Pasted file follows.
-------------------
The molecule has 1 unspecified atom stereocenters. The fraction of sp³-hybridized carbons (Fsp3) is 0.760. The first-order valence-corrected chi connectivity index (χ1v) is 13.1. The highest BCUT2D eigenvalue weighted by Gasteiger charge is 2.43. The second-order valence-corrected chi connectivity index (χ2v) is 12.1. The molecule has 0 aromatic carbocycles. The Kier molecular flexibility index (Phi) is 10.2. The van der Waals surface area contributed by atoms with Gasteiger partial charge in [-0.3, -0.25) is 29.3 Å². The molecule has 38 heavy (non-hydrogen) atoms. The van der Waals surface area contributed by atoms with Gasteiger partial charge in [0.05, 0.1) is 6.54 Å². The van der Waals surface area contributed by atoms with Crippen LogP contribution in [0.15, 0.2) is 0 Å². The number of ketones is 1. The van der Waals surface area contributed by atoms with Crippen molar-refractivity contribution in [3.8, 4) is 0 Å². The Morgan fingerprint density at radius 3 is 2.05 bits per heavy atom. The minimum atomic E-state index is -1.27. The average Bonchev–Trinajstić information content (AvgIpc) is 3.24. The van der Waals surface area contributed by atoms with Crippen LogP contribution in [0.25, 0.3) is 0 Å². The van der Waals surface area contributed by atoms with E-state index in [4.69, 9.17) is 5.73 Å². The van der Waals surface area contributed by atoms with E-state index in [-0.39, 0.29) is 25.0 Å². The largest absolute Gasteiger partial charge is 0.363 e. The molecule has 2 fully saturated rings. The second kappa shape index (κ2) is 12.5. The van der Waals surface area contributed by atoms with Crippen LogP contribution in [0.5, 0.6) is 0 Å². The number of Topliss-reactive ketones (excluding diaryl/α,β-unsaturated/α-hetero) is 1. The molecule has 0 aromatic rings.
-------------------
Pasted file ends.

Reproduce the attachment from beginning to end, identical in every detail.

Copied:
The molecule has 1 unspecified atom stereocenters. The fraction of sp³-hybridized carbons (Fsp3) is 0.760. The first-order valence-corrected chi connectivity index (χ1v) is 13.1. The highest BCUT2D eigenvalue weighted by Gasteiger charge is 2.43. The second-order valence-corrected chi connectivity index (χ2v) is 12.1. The molecule has 0 aromatic carbocycles. The Kier molecular flexibility index (Phi) is 10.2. The van der Waals surface area contributed by atoms with Gasteiger partial charge in [-0.3, -0.25) is 29.3 Å². The molecule has 38 heavy (non-hydrogen) atoms. The van der Waals surface area contributed by atoms with Gasteiger partial charge in [0.05, 0.1) is 6.54 Å². The van der Waals surface area contributed by atoms with Crippen LogP contribution in [0.15, 0.2) is 0 Å². The number of ketones is 1. The van der Waals surface area contributed by atoms with Crippen molar-refractivity contribution in [3.8, 4) is 0 Å². The Morgan fingerprint density at radius 3 is 2.05 bits per heavy atom. The minimum atomic E-state index is -1.27. The average Bonchev–Trinajstić information content (AvgIpc) is 3.24. The van der Waals surface area contributed by atoms with Crippen LogP contribution in [0.25, 0.3) is 0 Å². The van der Waals surface area contributed by atoms with E-state index in [4.69, 9.17) is 5.73 Å². The van der Waals surface area contributed by atoms with E-state index in [-0.39, 0.29) is 25.0 Å². The largest absolute Gasteiger partial charge is 0.363 e. The molecule has 2 fully saturated rings. The second kappa shape index (κ2) is 12.5. The van der Waals surface area contributed by atoms with Crippen LogP contribution in [0.5, 0.6) is 0 Å². The number of Topliss-reactive ketones (excluding diaryl/α,β-unsaturated/α-hetero) is 1. The molecule has 0 aromatic rings.